Barber County, Kansas
J.S. and S.W. Aber
The wind farm occupies about 5000 acres on a mesa-like ridge that is part of the High Plains physiographic region. The ridge overlooks lower, eroded terrain of the Red Hills to the south and the Chikaskia River drainage to the north. Most of the ridge top is devoted to crop agriculture. Winter wheat is the main dryland crop; cotton and other crops are grown also with irrigation. The rougher, eroded margins of the ridge are utilized mostly for cattle grazing. The turbines are arranged in approximate lines extending east-west over a total distance of six miles. Many turbines are situated in cattle pastures to minimize disturbance of the crop fields.
|We set up in a cattle pasture at the eastern end of the wind farm, where the kite would fly a good distance away from the turbines. Notice numerous cattle trails across the foreground and winter wheat fields in the background.|
Our kite aerial photography took place in mid-March with typical unstable weather conditions for this time of year. We began in mid-morning with a south wind of 15-25 mph and mostly sunny, but hazy sky. We flew a small delta kite with our Canon S70 camera rig. Wind speed gradually grew as low clouds and fog moved in, but we were able complete our work before clouds cast shadows over the site. By afternoon, wind increased to 30-40 mph—too much for KAP!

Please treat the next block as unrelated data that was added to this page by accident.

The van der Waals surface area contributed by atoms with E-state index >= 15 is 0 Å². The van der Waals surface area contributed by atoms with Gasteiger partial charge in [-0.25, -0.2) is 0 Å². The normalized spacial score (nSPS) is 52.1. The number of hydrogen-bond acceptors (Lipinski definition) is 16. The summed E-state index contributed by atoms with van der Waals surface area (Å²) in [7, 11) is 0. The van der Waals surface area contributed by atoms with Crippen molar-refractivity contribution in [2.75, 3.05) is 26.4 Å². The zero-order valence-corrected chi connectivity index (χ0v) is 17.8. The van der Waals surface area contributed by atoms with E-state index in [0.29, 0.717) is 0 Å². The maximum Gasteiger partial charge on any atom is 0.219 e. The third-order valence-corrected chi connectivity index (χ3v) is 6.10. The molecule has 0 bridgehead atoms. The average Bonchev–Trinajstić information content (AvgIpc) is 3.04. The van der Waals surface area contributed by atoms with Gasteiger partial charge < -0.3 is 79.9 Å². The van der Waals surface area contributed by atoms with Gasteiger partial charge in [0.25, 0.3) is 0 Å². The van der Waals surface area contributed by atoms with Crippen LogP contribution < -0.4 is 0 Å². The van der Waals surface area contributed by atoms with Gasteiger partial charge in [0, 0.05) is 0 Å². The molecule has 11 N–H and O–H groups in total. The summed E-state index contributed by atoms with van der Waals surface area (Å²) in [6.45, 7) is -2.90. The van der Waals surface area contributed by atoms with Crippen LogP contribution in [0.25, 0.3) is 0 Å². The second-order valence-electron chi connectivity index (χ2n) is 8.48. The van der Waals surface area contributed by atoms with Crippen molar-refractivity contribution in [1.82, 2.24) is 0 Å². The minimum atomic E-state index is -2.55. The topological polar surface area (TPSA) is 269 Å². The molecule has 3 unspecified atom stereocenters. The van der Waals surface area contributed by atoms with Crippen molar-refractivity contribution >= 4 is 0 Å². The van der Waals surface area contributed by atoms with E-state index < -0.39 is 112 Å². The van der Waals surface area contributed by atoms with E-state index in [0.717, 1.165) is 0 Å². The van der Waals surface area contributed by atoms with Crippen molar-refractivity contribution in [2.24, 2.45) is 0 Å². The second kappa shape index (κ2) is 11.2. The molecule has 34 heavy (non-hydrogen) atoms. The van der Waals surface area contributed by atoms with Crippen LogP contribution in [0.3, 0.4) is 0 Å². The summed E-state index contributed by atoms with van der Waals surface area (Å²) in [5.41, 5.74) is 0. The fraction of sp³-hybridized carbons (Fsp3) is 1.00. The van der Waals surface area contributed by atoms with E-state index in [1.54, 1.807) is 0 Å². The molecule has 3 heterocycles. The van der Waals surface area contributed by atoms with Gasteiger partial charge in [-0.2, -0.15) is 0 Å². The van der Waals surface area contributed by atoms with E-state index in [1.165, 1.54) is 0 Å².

|Views looking westward. Left: low-height shot from ~200 feet. Right: full-height shot from ~400 feet. Notice cattle grazing around base of nearest turbine.|
|Views looking toward the southwest. Left: both northern (right) and southern (left) lines of turbines are visible. Right: southern line of turbines.|
|View toward the southeast looking toward the morning sun under hazy sky. Turbines at the eastern end of the wind farm are silhouetted against a high-contrast background.|
|Closeup view toward the west. In the upright position, the blade tip is about 420 feet (128 m) above the ground, which is about the height of the camera for this shot.|
|As usual, we attracted an audience. In this case cattle rather than people, came over to see what we were doing in their pasture. After a short visit, they moved on to continue grazing.|
|The wind turbines are arrayed in east-west lines either side of Ridge Road, which is named appropriately. Notice the harvested cotton field in the foreground.|
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Last update: March 2011.